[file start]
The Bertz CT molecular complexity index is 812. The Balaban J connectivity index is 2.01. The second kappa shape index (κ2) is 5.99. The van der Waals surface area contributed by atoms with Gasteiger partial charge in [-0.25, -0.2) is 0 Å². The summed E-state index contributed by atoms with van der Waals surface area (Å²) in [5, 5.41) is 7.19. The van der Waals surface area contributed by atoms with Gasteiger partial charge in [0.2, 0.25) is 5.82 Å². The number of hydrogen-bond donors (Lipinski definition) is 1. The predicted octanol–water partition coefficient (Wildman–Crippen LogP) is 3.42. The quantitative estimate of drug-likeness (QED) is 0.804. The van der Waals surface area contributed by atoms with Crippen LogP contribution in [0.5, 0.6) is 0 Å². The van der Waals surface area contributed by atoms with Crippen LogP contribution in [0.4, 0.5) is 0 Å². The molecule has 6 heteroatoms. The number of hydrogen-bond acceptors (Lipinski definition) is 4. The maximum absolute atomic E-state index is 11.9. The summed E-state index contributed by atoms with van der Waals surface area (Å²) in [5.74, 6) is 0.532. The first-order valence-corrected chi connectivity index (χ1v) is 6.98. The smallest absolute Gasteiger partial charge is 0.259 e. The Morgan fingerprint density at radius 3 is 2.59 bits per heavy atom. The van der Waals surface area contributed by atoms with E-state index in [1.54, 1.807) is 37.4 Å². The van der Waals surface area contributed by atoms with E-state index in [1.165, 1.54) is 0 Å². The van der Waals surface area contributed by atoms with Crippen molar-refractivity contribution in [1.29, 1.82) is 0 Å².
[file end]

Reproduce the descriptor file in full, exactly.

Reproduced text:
The Bertz CT molecular complexity index is 812. The Balaban J connectivity index is 2.01. The second kappa shape index (κ2) is 5.99. The van der Waals surface area contributed by atoms with Gasteiger partial charge in [-0.25, -0.2) is 0 Å². The summed E-state index contributed by atoms with van der Waals surface area (Å²) in [5, 5.41) is 7.19. The van der Waals surface area contributed by atoms with Gasteiger partial charge in [0.2, 0.25) is 5.82 Å². The number of hydrogen-bond donors (Lipinski definition) is 1. The predicted octanol–water partition coefficient (Wildman–Crippen LogP) is 3.42. The quantitative estimate of drug-likeness (QED) is 0.804. The van der Waals surface area contributed by atoms with Crippen LogP contribution in [0.5, 0.6) is 0 Å². The van der Waals surface area contributed by atoms with Crippen LogP contribution in [0.4, 0.5) is 0 Å². The molecule has 6 heteroatoms. The number of hydrogen-bond acceptors (Lipinski definition) is 4. The maximum absolute atomic E-state index is 11.9. The summed E-state index contributed by atoms with van der Waals surface area (Å²) in [5.74, 6) is 0.532. The first-order valence-corrected chi connectivity index (χ1v) is 6.98. The smallest absolute Gasteiger partial charge is 0.259 e. The Morgan fingerprint density at radius 3 is 2.59 bits per heavy atom. The van der Waals surface area contributed by atoms with E-state index in [1.54, 1.807) is 37.4 Å². The van der Waals surface area contributed by atoms with E-state index in [1.165, 1.54) is 0 Å². The van der Waals surface area contributed by atoms with Crippen molar-refractivity contribution in [1.29, 1.82) is 0 Å².